Beirut, Lebanon – Nadine Itani, a 38-year-old aviation executive, said she knew early on that she wanted to help bring change in her country.
In 2013, she founded the first women’s aviation forum in Lebanon to encourage female participation in the “very male-dominated world” of air travel.
Years before, she had already turned down a lucrative job abroad – a decision she described as a “turning point”.
“I decided to stay to build a better country for my boys to grow up in,” Itani, a mother of two, said. “[And] today, we have an opportunity in Lebanon.”
For Itani, a young woman who is not “represented politically”, that opportunity refers to Lebanon‘s new electoral law that has enabled tens of women to step forward and run as candidates in Lebanon’s parliamentary elections on May 6 – the first after almost a decade of turbulent politics.
Owing to this new legislation, which introduced a female quota, a “record” number of 86 women are competing for the country’s 128 legislative seats.
“The problems faced by Lebanese women reflect the issues in Lebanon as a whole,” Itani told Al Jazeera.
Citing the issue of those married to foreign men not being able to pass their nationality to their children or spouses, she stressed the “need” for laws that would “elevate” the status of women in society.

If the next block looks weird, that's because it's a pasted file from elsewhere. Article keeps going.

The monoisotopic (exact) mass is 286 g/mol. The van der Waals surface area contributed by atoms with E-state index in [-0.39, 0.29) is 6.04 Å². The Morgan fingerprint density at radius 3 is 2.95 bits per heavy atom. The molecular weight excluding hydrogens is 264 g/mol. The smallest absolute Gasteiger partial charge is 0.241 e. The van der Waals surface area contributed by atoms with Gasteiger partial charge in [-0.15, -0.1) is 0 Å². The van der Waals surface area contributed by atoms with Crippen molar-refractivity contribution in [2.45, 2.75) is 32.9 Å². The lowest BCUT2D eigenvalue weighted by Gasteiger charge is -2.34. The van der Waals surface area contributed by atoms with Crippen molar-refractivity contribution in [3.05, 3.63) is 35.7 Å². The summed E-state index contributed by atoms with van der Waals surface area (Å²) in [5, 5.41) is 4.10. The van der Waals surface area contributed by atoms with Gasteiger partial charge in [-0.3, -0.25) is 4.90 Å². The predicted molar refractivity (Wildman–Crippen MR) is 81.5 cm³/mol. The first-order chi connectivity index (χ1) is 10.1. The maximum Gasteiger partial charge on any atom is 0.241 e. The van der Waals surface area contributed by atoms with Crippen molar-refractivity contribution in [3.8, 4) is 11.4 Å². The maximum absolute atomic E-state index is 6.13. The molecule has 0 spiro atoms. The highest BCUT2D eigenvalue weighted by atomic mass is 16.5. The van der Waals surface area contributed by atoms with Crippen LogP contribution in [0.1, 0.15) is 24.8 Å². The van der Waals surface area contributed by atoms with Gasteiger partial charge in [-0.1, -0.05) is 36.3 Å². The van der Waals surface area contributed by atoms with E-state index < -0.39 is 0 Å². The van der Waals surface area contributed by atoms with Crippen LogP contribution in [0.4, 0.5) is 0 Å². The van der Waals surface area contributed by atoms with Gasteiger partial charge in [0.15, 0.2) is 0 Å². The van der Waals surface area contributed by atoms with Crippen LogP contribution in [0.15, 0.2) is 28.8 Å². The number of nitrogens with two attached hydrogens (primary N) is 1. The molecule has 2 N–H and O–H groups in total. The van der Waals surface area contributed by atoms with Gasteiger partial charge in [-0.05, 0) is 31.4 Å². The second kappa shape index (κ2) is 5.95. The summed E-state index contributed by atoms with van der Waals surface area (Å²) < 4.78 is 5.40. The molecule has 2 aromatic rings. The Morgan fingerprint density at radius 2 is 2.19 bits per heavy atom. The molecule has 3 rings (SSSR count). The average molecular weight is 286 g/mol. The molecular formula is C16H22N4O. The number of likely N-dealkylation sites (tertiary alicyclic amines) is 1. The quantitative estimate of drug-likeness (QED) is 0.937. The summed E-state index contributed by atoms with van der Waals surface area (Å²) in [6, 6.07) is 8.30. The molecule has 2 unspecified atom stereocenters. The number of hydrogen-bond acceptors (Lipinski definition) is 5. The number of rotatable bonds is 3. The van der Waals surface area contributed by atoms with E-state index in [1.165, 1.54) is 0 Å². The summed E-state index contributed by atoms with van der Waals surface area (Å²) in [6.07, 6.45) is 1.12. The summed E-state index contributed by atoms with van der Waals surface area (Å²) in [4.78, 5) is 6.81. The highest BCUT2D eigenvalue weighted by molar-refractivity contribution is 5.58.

Itani, who is running as part of the We are Beirut list, belongs to one of largest families in the Lebanese capital.
Her decision to run for parliament, Itani says, was at odds with the stereotypical Beirut-born, male candidates – and this angered some members of her extended family in the lead-up to the vote.
“I faced age and gender discrimination,” says Itani. “Many were unable to accept that a female like myself could run outside the traditional sectarian and partisan framework,” she added.
“They demanded I revoke my candidacy, expecting me to let the elder man win, out of what they describe as ‘respect’.”
In Lebanon’s political system, the president must be a Maronite Christian, the prime minister a Sunni Muslim and the speaker of parliament a Shia Muslim.
The country’s divided parliament has been traditionally dominated by six parties, and according to activists, the fragile balance has allowed a number of people in positions of power to entrench themselves, due to their close ties to large, well-established families.